Norton Winfred Simon (February 5, 1907 – June 2, 1993) was an American billionaire industrialist and philanthropist based in California. Norton, at that time, was one of the richest men in America. He was the founder of Val Vita Food Products, which later acquired Hunt's Foods. His significant art collection is housed in the Norton Simon Museum in Pasadena, California. After his death in 1993, Simon's wife, actress Jennifer Jones, remained an emeritus of the Museum until her death in 2009.
When a well-known dealer is arrested, what can a museum do in response – both to be diligent and to keep the institution’s best interests in mind? The guidelines of the Association of Art Museum Directors (AAMD) and the American Alliance of Museums (AAM) urge transparency, with AAM specifically recommending that member museums ‘make available the known ownership history of archaeological material and ancient art in their collections.’ To be well-positioned to respond to inquiries from law enforcement or the press, a museum should identify any objects in its collection that were acquired from Wiener and make their provenance information publicly available.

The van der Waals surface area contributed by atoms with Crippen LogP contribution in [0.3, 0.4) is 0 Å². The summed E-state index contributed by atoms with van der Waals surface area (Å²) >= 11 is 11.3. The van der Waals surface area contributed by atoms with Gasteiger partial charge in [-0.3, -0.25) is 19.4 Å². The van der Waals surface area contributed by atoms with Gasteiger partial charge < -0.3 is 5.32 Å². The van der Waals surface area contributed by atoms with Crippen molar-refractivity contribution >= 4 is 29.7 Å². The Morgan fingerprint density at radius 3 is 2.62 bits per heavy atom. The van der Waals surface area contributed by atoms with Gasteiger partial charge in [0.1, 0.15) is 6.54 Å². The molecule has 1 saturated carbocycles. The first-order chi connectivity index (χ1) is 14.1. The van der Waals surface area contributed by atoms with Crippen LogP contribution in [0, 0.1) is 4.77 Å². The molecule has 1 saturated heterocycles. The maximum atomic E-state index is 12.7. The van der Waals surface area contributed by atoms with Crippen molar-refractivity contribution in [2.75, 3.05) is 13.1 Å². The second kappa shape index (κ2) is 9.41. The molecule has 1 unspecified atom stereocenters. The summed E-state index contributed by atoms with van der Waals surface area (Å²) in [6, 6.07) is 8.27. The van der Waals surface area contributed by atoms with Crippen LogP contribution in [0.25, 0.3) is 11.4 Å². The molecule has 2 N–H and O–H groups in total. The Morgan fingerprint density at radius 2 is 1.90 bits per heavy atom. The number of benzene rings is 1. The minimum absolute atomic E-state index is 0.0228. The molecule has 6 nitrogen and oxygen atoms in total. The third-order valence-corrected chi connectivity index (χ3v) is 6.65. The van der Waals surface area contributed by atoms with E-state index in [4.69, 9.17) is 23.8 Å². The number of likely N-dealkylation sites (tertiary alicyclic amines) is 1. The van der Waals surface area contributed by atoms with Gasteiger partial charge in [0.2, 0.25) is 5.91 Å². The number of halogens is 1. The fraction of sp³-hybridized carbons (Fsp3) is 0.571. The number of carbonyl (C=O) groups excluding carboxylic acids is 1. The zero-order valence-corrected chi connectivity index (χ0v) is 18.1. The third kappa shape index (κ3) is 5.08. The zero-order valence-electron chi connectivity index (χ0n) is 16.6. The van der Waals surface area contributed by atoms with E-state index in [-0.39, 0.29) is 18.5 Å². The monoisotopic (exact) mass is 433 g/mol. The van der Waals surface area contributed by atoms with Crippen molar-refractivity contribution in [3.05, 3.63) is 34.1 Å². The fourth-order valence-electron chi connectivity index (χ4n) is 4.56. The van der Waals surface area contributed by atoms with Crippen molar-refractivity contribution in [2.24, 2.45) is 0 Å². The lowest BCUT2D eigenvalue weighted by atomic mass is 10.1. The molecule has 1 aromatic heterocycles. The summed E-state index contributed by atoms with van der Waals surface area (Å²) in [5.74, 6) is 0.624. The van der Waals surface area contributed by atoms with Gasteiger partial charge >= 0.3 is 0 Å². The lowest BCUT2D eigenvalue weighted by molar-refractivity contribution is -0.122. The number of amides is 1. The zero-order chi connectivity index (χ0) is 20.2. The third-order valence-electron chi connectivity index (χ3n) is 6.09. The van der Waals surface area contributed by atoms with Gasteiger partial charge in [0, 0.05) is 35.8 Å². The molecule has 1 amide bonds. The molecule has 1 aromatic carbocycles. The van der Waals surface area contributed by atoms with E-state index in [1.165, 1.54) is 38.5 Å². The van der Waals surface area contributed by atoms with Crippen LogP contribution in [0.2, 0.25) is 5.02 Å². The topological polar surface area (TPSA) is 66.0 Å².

The looting and illicit export of art treasures is not a new problem. It’s happened whenever there have been armed conflicts during which victorious troops plundered churches, temples and other buildings. Germany carried out massive looting in World War II. By the start of the 21st Century the trade in illicit antiquities had become so huge it was worth billions of dollars each year and was the biggest international crime outside drug and arms trafficking according to The New York Times. When a piece is stolen, the consequence for scholars is tragic, because essential information about the piece – where it was found, what else was with it – is lost forever.
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